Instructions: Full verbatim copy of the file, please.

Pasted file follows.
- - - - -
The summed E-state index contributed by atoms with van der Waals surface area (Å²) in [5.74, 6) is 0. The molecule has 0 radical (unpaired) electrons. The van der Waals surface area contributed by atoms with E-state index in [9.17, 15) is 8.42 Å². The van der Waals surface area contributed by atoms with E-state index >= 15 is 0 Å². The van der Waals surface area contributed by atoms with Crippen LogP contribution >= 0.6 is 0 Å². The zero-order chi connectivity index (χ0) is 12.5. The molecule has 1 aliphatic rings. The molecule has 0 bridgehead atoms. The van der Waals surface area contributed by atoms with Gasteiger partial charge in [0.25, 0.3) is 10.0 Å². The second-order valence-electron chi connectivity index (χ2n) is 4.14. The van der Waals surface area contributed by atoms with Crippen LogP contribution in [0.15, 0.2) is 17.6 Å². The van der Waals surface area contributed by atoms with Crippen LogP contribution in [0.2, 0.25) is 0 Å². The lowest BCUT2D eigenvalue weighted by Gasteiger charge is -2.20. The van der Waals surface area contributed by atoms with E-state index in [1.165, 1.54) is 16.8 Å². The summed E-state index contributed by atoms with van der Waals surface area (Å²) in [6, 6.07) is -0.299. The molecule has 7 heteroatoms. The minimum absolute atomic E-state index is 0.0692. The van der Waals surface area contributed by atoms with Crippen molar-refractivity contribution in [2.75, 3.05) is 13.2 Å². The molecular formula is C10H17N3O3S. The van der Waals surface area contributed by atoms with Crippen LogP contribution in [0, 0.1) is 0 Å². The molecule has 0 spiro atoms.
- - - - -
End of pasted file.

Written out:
The summed E-state index contributed by atoms with van der Waals surface area (Å²) in [5.74, 6) is 0. The molecule has 0 radical (unpaired) electrons. The van der Waals surface area contributed by atoms with E-state index in [9.17, 15) is 8.42 Å². The van der Waals surface area contributed by atoms with E-state index >= 15 is 0 Å². The van der Waals surface area contributed by atoms with Crippen LogP contribution >= 0.6 is 0 Å². The zero-order chi connectivity index (χ0) is 12.5. The molecule has 1 aliphatic rings. The molecule has 0 bridgehead atoms. The van der Waals surface area contributed by atoms with Gasteiger partial charge in [0.25, 0.3) is 10.0 Å². The second-order valence-electron chi connectivity index (χ2n) is 4.14. The van der Waals surface area contributed by atoms with Crippen LogP contribution in [0.15, 0.2) is 17.6 Å². The van der Waals surface area contributed by atoms with Crippen LogP contribution in [0.2, 0.25) is 0 Å². The lowest BCUT2D eigenvalue weighted by Gasteiger charge is -2.20. The van der Waals surface area contributed by atoms with E-state index in [1.165, 1.54) is 16.8 Å². The summed E-state index contributed by atoms with van der Waals surface area (Å²) in [6, 6.07) is -0.299. The molecule has 7 heteroatoms. The minimum absolute atomic E-state index is 0.0692. The van der Waals surface area contributed by atoms with Crippen molar-refractivity contribution in [2.75, 3.05) is 13.2 Å². The molecular formula is C10H17N3O3S. The van der Waals surface area contributed by atoms with Crippen LogP contribution in [0, 0.1) is 0 Å². The molecule has 0 spiro atoms.